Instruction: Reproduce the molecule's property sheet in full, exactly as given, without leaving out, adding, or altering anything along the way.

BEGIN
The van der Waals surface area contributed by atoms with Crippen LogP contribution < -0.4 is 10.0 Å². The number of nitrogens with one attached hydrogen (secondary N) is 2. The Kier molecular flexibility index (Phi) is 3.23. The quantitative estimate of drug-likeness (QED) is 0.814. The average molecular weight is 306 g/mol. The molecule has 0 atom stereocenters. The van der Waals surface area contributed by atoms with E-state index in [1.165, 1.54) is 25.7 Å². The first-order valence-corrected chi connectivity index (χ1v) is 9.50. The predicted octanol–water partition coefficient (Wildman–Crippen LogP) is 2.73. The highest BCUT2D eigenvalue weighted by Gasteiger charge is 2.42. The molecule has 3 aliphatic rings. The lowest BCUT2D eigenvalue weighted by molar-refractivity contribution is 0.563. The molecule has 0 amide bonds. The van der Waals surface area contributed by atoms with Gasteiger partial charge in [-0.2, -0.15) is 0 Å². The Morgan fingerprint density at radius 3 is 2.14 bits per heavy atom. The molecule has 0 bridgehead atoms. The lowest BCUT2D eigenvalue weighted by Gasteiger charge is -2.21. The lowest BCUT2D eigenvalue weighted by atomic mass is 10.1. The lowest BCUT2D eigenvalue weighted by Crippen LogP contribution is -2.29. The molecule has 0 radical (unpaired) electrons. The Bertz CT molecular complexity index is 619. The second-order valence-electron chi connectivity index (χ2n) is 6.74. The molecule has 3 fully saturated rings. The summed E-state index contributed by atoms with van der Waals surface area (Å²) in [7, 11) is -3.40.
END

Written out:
The van der Waals surface area contributed by atoms with Crippen LogP contribution < -0.4 is 10.0 Å². The number of nitrogens with one attached hydrogen (secondary N) is 2. The Kier molecular flexibility index (Phi) is 3.23. The quantitative estimate of drug-likeness (QED) is 0.814. The average molecular weight is 306 g/mol. The molecule has 0 atom stereocenters. The van der Waals surface area contributed by atoms with E-state index in [1.165, 1.54) is 25.7 Å². The first-order valence-corrected chi connectivity index (χ1v) is 9.50. The predicted octanol–water partition coefficient (Wildman–Crippen LogP) is 2.73. The highest BCUT2D eigenvalue weighted by Gasteiger charge is 2.42. The molecule has 3 aliphatic rings. The lowest BCUT2D eigenvalue weighted by molar-refractivity contribution is 0.563. The molecule has 0 amide bonds. The van der Waals surface area contributed by atoms with Gasteiger partial charge in [-0.2, -0.15) is 0 Å². The Morgan fingerprint density at radius 3 is 2.14 bits per heavy atom. The molecule has 0 bridgehead atoms. The lowest BCUT2D eigenvalue weighted by Gasteiger charge is -2.21. The lowest BCUT2D eigenvalue weighted by atomic mass is 10.1. The lowest BCUT2D eigenvalue weighted by Crippen LogP contribution is -2.29. The molecule has 0 radical (unpaired) electrons. The Bertz CT molecular complexity index is 619. The second-order valence-electron chi connectivity index (χ2n) is 6.74. The molecule has 3 fully saturated rings. The summed E-state index contributed by atoms with van der Waals surface area (Å²) in [7, 11) is -3.40.